Ottawa, Ontario – The second annual “National Day of Remembrance for Road Crash Victims”, a day set aside to remember those killed or seriously injured on Canadian roads, often in avoidable collisions, and those left to deal with the sudden and unexpected loss of people they love, is scheduled for November 18th.
This year’s theme is “Raising awareness of the number of deaths on Canadian roads.” In Canada, almost 3,000 people die and another 200,000 are injured every year in road crashes.
The good news is that the number of deaths on our roads is going down. In 2008, one life was saved every day because Canada is increasing enforcement, introducing new policies, building safer vehicles, and changing road user behaviours, according to the Canadian Global Road Safety Committee (CGRSC).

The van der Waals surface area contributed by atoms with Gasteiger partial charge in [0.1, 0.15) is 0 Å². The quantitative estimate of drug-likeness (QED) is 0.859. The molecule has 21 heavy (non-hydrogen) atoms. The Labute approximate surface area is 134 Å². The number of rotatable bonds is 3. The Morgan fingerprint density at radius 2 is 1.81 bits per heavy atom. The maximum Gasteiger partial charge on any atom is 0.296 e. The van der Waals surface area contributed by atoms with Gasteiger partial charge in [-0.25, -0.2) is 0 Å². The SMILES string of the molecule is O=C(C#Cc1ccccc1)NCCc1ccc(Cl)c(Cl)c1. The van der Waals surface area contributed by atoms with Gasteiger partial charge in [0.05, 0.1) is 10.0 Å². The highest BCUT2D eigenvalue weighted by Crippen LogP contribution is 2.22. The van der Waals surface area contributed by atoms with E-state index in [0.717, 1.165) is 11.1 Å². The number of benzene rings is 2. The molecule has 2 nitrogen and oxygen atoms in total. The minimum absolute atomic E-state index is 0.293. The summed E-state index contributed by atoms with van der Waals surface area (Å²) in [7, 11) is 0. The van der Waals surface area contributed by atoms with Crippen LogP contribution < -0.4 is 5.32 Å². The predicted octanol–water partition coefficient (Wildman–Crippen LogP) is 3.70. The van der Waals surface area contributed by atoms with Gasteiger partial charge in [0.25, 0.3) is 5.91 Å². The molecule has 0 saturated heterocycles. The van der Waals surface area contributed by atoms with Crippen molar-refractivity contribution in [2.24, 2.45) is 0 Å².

The World Health Organization (WHO), which is part of the U.N., oversees this important day of remembrance because road safety is a significant health issue. An estimated 1,200,000 people are killed around the world every year in road traffic crashes. Alcohol, drugs, speeding, driver distraction, fatigue and failure to buckle up are key contributing factors of collisions.
More information can be found at the